I couldn't wait to repeat the experiment in my lab. I simply connected the output of one channel of my reference CD payer directly to the test gear, determined the parameters of the graph to be plotted, and chose a music se lection as a test case. Frankly, I wasn't too particular about the music, so long as it was orchestral. "Dance of the Seven Veils" from Richard Strauss' op era Salome, recorded by Delos on their Symphonic Sound Stage CD sampler (D/CD 3502), has a playing time of just over 10 minutes, so it seemed as good a choice as any.

The results are shown in Fig. 2. The curve in Fig. 2A represents peak amplitude samples during playback, while the Fig. 2B curve represents average amplitudes. Obviously, there are substantial differences in amplitude at any point along the time base, but it is not as easy to quantify the specific decibel differences at any given in stance. Happily, the test gear does more than simply plot graphs; it also stores every data point as a numeric value. These values can be retrieved at the touch of a couple of computer keys, so I printed out all 1,000 readings for both peak and average amplitudes.

One of the more significant readings occurred at 1.38 minutes into the selection. The peak amplitude read by the metering system was + 5.58 dB, and the average amplitude at the same instant was -11.70 dB--a difference between peak and average levels of 17.28 dB! A fraction of a second later, at 1.5 minutes into the selection, the peak was only + 0.84 dB. The average amplitude reading was -3.91 dB, a difference of only 4.75 dB. Another substantial difference between peak and average levels occurred at 5.5 minutes into the selection, when the peak reading was + 7.28 dB while the average reading was -10.0 dB. Once again, the difference between the two levels was 17.28 dB.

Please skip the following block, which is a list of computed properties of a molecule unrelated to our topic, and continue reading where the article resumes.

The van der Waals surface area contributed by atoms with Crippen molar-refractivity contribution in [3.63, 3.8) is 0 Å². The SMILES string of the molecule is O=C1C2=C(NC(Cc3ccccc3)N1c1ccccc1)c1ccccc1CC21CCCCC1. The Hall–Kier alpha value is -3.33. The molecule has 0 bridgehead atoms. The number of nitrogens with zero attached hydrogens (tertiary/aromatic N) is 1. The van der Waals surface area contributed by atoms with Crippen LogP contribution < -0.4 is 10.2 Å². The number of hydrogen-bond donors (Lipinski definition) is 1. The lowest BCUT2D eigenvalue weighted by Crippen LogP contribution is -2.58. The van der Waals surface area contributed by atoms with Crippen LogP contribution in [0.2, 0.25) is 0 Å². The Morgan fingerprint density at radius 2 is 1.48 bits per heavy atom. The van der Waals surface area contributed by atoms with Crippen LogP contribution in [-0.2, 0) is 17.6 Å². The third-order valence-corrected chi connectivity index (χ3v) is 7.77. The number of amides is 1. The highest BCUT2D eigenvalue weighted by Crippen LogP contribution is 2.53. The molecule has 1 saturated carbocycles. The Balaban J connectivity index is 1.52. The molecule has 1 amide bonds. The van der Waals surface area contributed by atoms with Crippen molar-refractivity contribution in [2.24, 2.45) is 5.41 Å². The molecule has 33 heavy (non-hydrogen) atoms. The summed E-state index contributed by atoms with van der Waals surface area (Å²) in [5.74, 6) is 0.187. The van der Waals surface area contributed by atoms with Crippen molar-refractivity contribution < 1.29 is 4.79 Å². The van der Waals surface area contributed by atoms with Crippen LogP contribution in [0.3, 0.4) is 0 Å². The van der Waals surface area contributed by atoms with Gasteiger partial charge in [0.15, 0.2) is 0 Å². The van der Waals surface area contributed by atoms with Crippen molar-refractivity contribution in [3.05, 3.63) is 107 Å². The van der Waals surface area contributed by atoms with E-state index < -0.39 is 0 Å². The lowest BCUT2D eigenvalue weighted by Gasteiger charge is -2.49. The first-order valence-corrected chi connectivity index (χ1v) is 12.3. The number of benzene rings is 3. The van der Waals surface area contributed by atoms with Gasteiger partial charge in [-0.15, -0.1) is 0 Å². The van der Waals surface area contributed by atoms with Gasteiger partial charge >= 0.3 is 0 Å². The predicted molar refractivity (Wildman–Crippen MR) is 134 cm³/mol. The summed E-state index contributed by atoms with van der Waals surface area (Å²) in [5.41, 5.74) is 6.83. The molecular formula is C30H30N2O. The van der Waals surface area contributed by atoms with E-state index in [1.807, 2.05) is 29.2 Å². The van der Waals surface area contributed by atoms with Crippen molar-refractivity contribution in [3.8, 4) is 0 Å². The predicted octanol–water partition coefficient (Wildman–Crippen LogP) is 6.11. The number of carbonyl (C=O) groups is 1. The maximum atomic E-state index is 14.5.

Fig. 1 – Tone burst test used in checking dynamic headroom. Signal consists of 20 cycles of 1 kHz at full amplitude followed by 480 cycles of 1 kHz at -20 dB.

Fig. 2--Peak amplitudes (A) and average amplitudes (B) from "Dance of the Seven Veils" on Symphonic Sound Stage CD. Test period was 10 minutes.

Scanning the hundreds of readings in the printout, I concluded that the difference between average and peak levels for this particular musical selection usually hovered between about 8 and 10 dB. Another musical selection might have yielded vastly different results; however, so long as we are talking about full orchestral works, I very much doubt it. So now we come to the bottom line of this entire experiment.

The claim that music peaks on CDs are far greater than average levels is fully substantiated. If we accept the 10-dB difference as being reasonably typical, then generally we need 10 times as much power to reproduce music peaks as we do to reproduce average levels. Of course, we haven't even taken into account the degree to which average and peak levels in a given musical selection can vary. When the speaker and amplifier makers told us that the demands of digital would mean we might have to use more powerful amplifiers and/or more efficient loudspeakers, it appears they were right after all.

(adapted from Audio magazine, Dec. 1988)

Also see: How Hot are CDs? Recording levels of CD format (July 1989)

Oberlin Smith--Centenary of Magnetic Recording (Dec. 1988)